6 reasons comms—not IT—should ‘own’ the online newsroom

Whoever keeps the keys to the newsroom controls its destiny. Don’t be left begging your computer geeks for updates.

A story breaks. Reporters call seeking interviews and information.

You can barely keep up with the calls, and the last thing you want to be doing is chasing down IT folks to add updates to your website.

That explains a major shift in organizations’ web presences in recent years. No longer are communicators content to leave the keys to their online presence in the hands of those beloved but harried folks in the computer department.

“In today’s 24/7 news cycle, a brand’s online newsroom needs to be updated constantly,” says Michelle Garrett of Garrett Public Relations. “You don’t want your updates to be just another item on IT’s long to-do list. Giving the communications team the ownership can streamline the process.”

Here are some reasons comms, and not IT, should own the organizational newsroom:

1. Simplify news updates.

Consider Blue Sky, a news site of Pittsburgh International Airport. As federal workers missed their first scheduled payday due to the government shutdown, the airport cranked out a story on serving staffers a free lunch as a thank-you.

Duke University produces stories from its campus that the community of Durham, North Carolina, and others can read. Not only do employees learn about their campus, but resources-strapped news media outlets have picked up Duke-written stories.

2. Get news outlets to pick up the stories that you write and produce.

You can pitch stories all day, but thinned-out newsrooms just don’t have the staffing to cover your organization the way they used to. If you write or shoot stories in a journalistic style, however, news outlets often are willing to publish them.

“Uncovering Duke’s mysteries,” explored 12 questions on the Duke University campus, asking why people were buried under the chapel crypt and why mist rises from the ground in one area. After the piece ran, a local newspaper ran the same piece.

3. Facilitate newsjacking.

After Amazon announced its sites for its new headquarters, Blue Sky cleverly newsjacked the national coverage by publishing an open letter to Amazon chief Jeff Bezos.

“One of the biggest brand marketing campaigns in history is finally over, and you picked not one, but two cities for your additional Amazon headquarters,” Blue Sky reported. “And neither one of them is Pittsburgh.”

“There are some situations where it’s absolutely vital that additions be made to an organization’s newsroom immediately,” Garrett says. “For example, if you decide you want to hop on a breaking news story with your organization’s take—a.k.a. newsjacking—you may need to publish a blog post or press release right away. You can’t expect the IT team to drop what they’re doing and come running, when they’re likely being pulled in many directions.”

4. Boost brand management.

Proactively managing news is crucial for reputation and brand management, says Grace Platon, communications and PR strategist with Communicate Grace.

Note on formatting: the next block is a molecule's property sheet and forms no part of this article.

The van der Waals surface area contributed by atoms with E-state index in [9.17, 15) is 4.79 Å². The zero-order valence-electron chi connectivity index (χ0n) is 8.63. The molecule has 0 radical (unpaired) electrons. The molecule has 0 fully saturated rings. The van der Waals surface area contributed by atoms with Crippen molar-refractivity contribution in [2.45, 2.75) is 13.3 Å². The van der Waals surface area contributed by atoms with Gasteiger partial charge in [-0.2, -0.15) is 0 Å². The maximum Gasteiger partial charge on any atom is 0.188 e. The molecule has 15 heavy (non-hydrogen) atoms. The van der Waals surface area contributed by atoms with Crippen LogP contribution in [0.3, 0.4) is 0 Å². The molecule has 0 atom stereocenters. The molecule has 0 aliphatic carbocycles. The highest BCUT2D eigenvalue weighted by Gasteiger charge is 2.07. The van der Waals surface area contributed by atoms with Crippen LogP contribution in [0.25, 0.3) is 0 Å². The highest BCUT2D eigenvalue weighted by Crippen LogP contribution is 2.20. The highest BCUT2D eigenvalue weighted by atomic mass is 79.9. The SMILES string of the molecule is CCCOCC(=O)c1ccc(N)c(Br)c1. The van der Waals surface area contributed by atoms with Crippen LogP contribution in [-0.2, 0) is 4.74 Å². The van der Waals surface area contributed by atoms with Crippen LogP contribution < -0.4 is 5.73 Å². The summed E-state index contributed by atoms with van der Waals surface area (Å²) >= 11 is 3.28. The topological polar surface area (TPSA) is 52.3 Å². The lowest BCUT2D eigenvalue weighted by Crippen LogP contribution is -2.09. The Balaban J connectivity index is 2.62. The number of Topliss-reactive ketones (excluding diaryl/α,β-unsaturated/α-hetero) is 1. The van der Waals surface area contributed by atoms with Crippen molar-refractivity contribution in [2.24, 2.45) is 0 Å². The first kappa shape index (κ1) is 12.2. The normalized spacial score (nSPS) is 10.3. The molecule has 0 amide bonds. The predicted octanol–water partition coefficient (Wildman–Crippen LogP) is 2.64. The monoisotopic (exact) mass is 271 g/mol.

“To remain competitive and top of mind with audiences, marketing communications and PR teams should be allowed to ‘own’ the digital newsrooms on their websites,” she says. “By converting the digital newsroom into a communications hub—including videos, infographics, product sheets and more—organizations benefit by offering immediacy, relevancy and thought leadership on trending topics.”

5. Efficiently get b-roll, photos and other assets to journalists.

Suppose you luck out and get a reporter to write up your new factory, product or CEO. How do you quickly deliver supplementary materials, such as video, photos or infographics?

Control of your own newsroom enables you to provide videos in a place where reporters know they can consistently find them. Car manufacturers such as Nissan and GM do a good job of this, knowing that reporters covering the topic are eager to publish such materials.

“When communications and PR pros own digital newsrooms,” Platon says, “the organizations’ customers, partners, investors and communities will get the most up-to-date and accurate information.”

6. Establish editorial calendars.

When publication is out of your hands, it’s harder to control your publication schedule. By contrast, when you can hit the “publish” button for your own work, planning becomes more straightforward.

One of Platon’s technology clients is establishing a robust digital newsroom for just that reason, she says.

“We are currently developing an editorial calendar that aligns with industry events, company milestones and anticipated product launches,” she says. “The strategy is to complement those news releases and thought leadership pieces by offering expert commentary when key topics and breaking news occurs.”

Building a great newsroom for your brand stories shouldn’t be complicated. PressPage is an online newsroom software that makes building and running your newsroom a quick and painless process, so you can focus on telling the stories that matter to you. See how PressPage empowers public relations professionals to do their best work every day.

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2 Responses to “6 reasons comms—not IT—should ‘own’ the online newsroom”

    Traci Griggs says:

    Is this really a thing? I can’t believe there are any Comm departments left in the world that don’t have access to posting on their own websites or sending out emails. LOVE the suggestions on new ways to get some media coverage!

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